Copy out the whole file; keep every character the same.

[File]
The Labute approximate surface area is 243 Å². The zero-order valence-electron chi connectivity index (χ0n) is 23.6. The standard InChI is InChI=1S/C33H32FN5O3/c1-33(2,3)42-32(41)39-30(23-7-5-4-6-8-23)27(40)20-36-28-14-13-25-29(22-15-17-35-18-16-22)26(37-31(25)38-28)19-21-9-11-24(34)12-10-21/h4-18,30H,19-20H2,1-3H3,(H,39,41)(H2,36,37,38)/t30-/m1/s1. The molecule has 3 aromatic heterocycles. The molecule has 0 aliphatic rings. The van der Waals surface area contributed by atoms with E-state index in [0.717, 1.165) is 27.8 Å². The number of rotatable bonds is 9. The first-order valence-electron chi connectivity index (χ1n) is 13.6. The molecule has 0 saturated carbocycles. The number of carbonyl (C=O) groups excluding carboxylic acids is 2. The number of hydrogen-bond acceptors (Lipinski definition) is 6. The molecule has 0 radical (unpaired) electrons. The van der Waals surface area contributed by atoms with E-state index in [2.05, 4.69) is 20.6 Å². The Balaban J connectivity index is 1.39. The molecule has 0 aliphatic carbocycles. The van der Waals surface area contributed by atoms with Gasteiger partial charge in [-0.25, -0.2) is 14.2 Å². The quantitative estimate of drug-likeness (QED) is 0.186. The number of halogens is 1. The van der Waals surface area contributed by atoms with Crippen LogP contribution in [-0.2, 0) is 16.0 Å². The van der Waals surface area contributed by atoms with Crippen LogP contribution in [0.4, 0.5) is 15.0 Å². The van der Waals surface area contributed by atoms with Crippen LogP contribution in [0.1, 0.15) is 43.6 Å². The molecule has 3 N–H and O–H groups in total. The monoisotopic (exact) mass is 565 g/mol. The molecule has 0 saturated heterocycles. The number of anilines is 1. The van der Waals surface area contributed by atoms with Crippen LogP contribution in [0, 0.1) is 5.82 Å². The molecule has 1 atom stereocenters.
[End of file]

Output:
The Labute approximate surface area is 243 Å². The zero-order valence-electron chi connectivity index (χ0n) is 23.6. The standard InChI is InChI=1S/C33H32FN5O3/c1-33(2,3)42-32(41)39-30(23-7-5-4-6-8-23)27(40)20-36-28-14-13-25-29(22-15-17-35-18-16-22)26(37-31(25)38-28)19-21-9-11-24(34)12-10-21/h4-18,30H,19-20H2,1-3H3,(H,39,41)(H2,36,37,38)/t30-/m1/s1. The molecule has 3 aromatic heterocycles. The molecule has 0 aliphatic rings. The van der Waals surface area contributed by atoms with E-state index in [0.717, 1.165) is 27.8 Å². The number of rotatable bonds is 9. The first-order valence-electron chi connectivity index (χ1n) is 13.6. The molecule has 0 saturated carbocycles. The number of carbonyl (C=O) groups excluding carboxylic acids is 2. The number of hydrogen-bond acceptors (Lipinski definition) is 6. The molecule has 0 radical (unpaired) electrons. The van der Waals surface area contributed by atoms with E-state index in [2.05, 4.69) is 20.6 Å². The Balaban J connectivity index is 1.39. The molecule has 0 aliphatic carbocycles. The van der Waals surface area contributed by atoms with Gasteiger partial charge in [-0.25, -0.2) is 14.2 Å². The quantitative estimate of drug-likeness (QED) is 0.186. The number of halogens is 1. The van der Waals surface area contributed by atoms with Crippen LogP contribution in [-0.2, 0) is 16.0 Å². The van der Waals surface area contributed by atoms with Crippen LogP contribution in [0.4, 0.5) is 15.0 Å². The van der Waals surface area contributed by atoms with Crippen LogP contribution in [0.1, 0.15) is 43.6 Å². The molecule has 3 N–H and O–H groups in total. The monoisotopic (exact) mass is 565 g/mol. The molecule has 0 saturated heterocycles. The number of anilines is 1. The van der Waals surface area contributed by atoms with Crippen LogP contribution in [0, 0.1) is 5.82 Å². The molecule has 1 atom stereocenters.